At length she slid down from her protector’s arm, and sinking on the moss, she said: “Leave me to die here, noble Huldbrand; I reap the punishment of my folly, and must sink under this load of fatigue and anguish.”—”Never, my precious friend, never will I forsake you,” cried Huldbrand, vainly striving to curb his raging steed, who was now beginning to start and plunge worse than ever: the Knight contrived to keep him at some distance from the exhausted maiden, so as to save her the terror of seeing him near her. But no sooner had he withdrawn himself and the wild animal a few steps, than she began to call him back in the most piteous manner, thinking he was indeed going to desert her in this horrible wilderness. He was quite at a loss what to do: gladly would he have let the horse gallop away in the darkness and expend his wild fury, but that he feared he might rush down upon the very spot where Bertalda lay.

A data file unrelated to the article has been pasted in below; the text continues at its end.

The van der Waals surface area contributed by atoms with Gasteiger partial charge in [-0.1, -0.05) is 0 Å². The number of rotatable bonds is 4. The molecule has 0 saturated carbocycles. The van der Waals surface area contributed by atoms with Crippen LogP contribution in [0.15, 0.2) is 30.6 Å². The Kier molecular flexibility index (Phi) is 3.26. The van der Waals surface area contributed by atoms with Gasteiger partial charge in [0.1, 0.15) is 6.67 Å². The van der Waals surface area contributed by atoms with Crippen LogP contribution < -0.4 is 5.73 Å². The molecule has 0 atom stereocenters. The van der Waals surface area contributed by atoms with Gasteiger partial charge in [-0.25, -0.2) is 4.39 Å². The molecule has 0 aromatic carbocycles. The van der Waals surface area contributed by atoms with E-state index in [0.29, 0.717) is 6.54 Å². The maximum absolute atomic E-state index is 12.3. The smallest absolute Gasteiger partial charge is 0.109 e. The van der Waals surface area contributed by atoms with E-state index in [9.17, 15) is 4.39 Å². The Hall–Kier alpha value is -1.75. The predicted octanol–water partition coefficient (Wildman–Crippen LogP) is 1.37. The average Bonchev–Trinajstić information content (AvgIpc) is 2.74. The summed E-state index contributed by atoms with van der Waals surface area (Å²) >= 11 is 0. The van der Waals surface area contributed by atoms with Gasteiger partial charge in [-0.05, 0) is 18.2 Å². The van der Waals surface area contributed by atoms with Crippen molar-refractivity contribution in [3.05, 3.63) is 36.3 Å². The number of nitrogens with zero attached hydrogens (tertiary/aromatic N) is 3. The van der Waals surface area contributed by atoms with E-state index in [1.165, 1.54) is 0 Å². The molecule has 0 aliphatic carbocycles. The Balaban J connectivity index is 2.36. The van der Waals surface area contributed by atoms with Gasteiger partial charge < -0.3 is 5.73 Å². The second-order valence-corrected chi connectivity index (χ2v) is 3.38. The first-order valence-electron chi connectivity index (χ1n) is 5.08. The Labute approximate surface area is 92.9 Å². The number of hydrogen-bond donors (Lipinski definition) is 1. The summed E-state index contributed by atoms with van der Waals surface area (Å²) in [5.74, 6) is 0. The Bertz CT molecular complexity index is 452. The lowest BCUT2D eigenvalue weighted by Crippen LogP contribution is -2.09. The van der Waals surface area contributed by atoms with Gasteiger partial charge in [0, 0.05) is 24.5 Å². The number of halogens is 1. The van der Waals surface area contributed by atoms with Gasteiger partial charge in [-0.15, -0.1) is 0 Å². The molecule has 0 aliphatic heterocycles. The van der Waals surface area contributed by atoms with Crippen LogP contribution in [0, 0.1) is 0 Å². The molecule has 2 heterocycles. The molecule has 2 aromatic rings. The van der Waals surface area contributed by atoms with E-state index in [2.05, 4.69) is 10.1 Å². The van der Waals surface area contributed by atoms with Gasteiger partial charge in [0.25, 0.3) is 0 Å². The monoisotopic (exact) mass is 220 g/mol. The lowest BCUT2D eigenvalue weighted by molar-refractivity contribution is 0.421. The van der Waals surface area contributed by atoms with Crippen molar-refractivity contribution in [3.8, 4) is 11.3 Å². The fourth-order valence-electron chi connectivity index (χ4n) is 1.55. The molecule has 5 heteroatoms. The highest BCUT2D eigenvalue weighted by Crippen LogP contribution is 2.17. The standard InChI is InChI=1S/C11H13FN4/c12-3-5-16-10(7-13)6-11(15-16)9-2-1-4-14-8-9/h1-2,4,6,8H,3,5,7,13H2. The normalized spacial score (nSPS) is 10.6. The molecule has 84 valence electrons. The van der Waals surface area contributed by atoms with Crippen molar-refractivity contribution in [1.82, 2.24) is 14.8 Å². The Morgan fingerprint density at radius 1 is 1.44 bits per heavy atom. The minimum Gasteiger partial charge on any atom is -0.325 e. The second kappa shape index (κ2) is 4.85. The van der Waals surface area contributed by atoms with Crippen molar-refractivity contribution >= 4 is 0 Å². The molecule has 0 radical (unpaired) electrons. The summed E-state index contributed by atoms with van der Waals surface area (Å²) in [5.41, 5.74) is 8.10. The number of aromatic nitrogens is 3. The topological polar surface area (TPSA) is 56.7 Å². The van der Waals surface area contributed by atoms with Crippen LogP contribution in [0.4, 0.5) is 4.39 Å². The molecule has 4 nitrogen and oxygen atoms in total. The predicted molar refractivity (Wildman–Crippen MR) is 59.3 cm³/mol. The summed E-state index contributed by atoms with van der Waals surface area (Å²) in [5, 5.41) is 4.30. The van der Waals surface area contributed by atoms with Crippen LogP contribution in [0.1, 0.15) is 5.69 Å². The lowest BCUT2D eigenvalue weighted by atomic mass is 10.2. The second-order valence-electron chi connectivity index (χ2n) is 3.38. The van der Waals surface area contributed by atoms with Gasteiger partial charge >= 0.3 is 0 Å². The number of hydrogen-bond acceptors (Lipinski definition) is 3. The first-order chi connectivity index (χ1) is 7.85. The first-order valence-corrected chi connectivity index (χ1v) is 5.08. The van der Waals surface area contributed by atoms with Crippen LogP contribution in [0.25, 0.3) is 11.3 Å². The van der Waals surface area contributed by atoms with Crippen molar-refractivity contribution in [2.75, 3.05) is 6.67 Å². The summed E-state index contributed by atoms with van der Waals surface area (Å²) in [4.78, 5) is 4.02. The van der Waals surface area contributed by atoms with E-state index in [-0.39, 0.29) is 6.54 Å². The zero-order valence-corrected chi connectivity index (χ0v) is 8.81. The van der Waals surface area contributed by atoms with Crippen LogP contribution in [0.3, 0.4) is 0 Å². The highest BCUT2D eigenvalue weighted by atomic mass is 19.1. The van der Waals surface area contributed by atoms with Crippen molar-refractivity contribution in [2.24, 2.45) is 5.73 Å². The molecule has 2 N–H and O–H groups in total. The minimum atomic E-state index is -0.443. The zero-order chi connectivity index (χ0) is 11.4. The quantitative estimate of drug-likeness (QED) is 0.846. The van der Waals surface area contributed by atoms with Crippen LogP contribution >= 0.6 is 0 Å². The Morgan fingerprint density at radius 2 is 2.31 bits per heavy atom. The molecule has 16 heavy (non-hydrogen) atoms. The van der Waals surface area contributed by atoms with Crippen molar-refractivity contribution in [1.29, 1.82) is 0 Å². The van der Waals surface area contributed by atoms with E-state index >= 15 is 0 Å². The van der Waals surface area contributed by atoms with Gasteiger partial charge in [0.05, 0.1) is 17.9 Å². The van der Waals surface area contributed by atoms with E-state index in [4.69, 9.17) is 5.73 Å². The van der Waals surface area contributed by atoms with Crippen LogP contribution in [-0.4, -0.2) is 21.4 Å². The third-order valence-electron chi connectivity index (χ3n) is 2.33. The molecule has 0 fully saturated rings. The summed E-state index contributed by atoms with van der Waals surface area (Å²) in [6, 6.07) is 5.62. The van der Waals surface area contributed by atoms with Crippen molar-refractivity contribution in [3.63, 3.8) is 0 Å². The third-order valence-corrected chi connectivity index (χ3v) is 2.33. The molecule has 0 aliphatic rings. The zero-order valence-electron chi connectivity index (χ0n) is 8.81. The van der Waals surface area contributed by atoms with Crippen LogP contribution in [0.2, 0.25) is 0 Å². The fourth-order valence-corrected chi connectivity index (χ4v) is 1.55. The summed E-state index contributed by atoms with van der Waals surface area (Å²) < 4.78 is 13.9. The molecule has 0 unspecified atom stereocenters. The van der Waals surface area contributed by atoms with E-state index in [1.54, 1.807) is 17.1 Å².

In this extremity of distress, it gave him unspeakable comfort to descry a wagon slowly descending the stony road behind him. He called out for help: a man’s voice replied telling him to have patience, but promising to come to his aid; soon two white horses became visible through the thicket, and next the white smock-frock of the wagoner, and a large sheet of white linen that covered his goods inside. “Ho, stop!” cried the man, and the obedient horses stood still. “I see well enough,” said he, “what ails the beast. When first I came through these parts my horses were just as troublesome; because there is a wicked water-sprite living hard by, who takes delight in making them play tricks. But I know a charm for this; if you will give me leave to whisper it in your horse’s ear, you will see him as quiet as mine yonder in a moment.”—”Try your charm, if it will do any good!” said the impatient Knight. The driver pulled the unruly horse’s head toward him, and whispered a couple of words in his ear. At once the animal stood still, tamed and pacified, and showed no remains of his former fury but by panting and snorting, as if he still chafed inwardly. This was no time for Huldbrand to inquire how it had been done. He agreed with the wagoner that Bertalda should be taken into the wagon, which by his account was loaded with bales of soft cotton, and conveyed to the Castle of Ringstetten, while the Knight followed on horseback. But his horse seemed too much spent by his former violence to be able to carry his master so far, and the man persuaded Huldbrand to get into the wagon with Bertalda. The horse was to be fastened behind. “We shall go down hill,” said the man, “and that is light work for my horses.” The Knight placed himself by Bertalda, his horse quietly followed them, and the driver walked by steadily and carefully.